06.12.2017

The Advent of Void: Day 6: jq

Day 6! Today we want to get some pseudo modern web technology in the game. jq(1) is a commandline tool that allows to query and manipulate JSON documents and is great to use with shell scripts.

Let’s get started with this simple JSON document:

{
 "title" : "The Advent of Void: Day 4: containers",
 "pubDate" : "2017-12-04 00:00:00",
 "link" : "http://voidlinux.eu/news/2017/12/advent-containers.html",
 "guid" : "http://voidlinux.eu/news/2017/12/advent-containers"
}

To query the title of this element you can use the following:

# jq '.title' file.json
"The Advent of Void: Day 4: containers"

Now, this is still formatted as a JSON string. Let’s get the plain string we can pass -r on the shell:

# jq -r '.title' file.json
The Advent of Void: Day 4: containers

To get both the title and the pubDate, just add it as a comma seperated list:

# jq -r '.title, .pubDate' file.json
The Advent of Void: Day 4: containers
2017-12-04 00:00:00

That’s quite helpful. But the real power of jq comes to light once we work with JSON Arrays. Let’s have a little more complex example:

[
  {
     "guid" : "http://voidlinux.eu/news/2017/12/advent-containers",
     "pubDate" : "2017-12-04 00:00:00",
     "link" : "http://voidlinux.eu/news/2017/12/advent-containers.html",
     "title" : "The Advent of Void: Day 4: containers"
  },
  {
     "link" : "http://voidlinux.eu/news/2017/12/advent-ministat.html",
     "title" : "The Advent of Void: Day 3: ministat",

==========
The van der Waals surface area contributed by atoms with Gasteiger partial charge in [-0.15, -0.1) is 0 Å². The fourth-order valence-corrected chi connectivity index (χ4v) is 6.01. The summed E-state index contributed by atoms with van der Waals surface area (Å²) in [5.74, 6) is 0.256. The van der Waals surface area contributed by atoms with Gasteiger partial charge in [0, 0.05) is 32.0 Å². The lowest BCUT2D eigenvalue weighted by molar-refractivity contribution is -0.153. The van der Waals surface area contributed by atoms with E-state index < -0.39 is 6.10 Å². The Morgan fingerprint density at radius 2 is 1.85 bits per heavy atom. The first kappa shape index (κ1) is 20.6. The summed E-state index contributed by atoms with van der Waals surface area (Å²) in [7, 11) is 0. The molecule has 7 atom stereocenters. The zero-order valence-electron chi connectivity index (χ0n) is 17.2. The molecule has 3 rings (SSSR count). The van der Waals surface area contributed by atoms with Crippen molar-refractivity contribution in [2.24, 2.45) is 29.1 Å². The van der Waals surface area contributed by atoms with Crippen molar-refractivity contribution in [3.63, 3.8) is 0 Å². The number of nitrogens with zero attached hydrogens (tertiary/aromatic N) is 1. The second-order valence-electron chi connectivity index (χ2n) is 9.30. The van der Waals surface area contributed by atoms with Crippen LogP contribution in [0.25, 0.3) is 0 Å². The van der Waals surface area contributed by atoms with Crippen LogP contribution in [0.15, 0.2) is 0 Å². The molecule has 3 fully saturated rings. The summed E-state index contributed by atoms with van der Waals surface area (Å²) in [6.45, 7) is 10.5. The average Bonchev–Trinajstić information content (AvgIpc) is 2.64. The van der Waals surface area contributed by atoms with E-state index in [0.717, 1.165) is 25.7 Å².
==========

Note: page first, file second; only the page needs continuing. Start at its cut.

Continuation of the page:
"guid" : "http://voidlinux.eu/news/2017/12/advent-ministat",
     "pubDate" : "2017-12-03 00:00:00"
  },
  {
     "link" : "http://voidlinux.eu/news/2017/12/advent-taskwarrior.html",
     "title" : "The Advent of Void: Day 2: taskwarrior and friends",
     "pubDate" : "2017-12-02 00:00:00",
     "guid" : "http://voidlinux.eu/news/2017/12/advent-taskwarrior"
  },
  {
     "link" : "http://voidlinux.eu/news/2017/12/advent-gcal.html",
     "title" : "The Advent of Void: Day 1: gcal",
     "guid" : "http://voidlinux.eu/news/2017/12/advent-gcal",
     "pubDate" : "2017-12-01 00:00:00"
  }
]

Assume we want a list of all links and titles as a CSV in the document: Our first step is to extract them both from the document:

# jq -r '.[] | ( .title, .link )' file.json
The Advent of Void: Day 4: containers
http://voidlinux.eu/news/2017/12/advent-containers.html
The Advent of Void: Day 3: ministat
http://voidlinux.eu/news/2017/12/advent-ministat.html
The Advent of Void: Day 2: taskwarrior and friends
http://voidlinux.eu/news/2017/12/advent-taskwarrior.html
The Advent of Void: Day 1: gcal
http://voidlinux.eu/news/2017/12/advent-gcal.html

That’s all that’s needed to query the information. To format the output we need to generate an array from every article:

# jq -r '.[] | [.title, .link ]' json
[
  "The Advent of Void: Day 4: containers",
  "http://voidlinux.eu/news/2017/12/advent-containers.html"
]
[
  "The Advent of Void: Day 3: ministat",
  "http://voidlinux.eu/news/2017/12/advent-ministat.html"
]
[
  "The Advent of Void: Day 2: taskwarrior and friends",
  "http://voidlinux.eu/news/2017/12/advent-taskwarrior.html"
]
[
  "The Advent of Void: Day 1: gcal",
  "http://voidlinux.eu/news/2017/12/advent-gcal.html"
]

Now as a last step join the arrays using the tab character:

# jq -r '.[] | [.title, .link ] | join("\t")' file.json
The Advent of Void: Day 4: containers    http://voidlinux.eu/news/2017/12/advent-containers.html
The Advent of Void: Day 3: ministat http://voidlinux.eu/news/2017/12/advent-ministat.html
The Advent of Void: Day 2: taskwarrior and friends    http://voidlinux.eu/news/2017/12/advent-taskwarrior.html
The Advent of Void: Day 1: gcal http://voidlinux.eu/news/2017/12/advent-gcal.html

All in all jq is a quite powerful tool and we did only scratch the surface of what you can do with jq. For more comprehensive documentation consider the jq Manual and try it online.


Copyright 2008-2017 Juan RP and contributors

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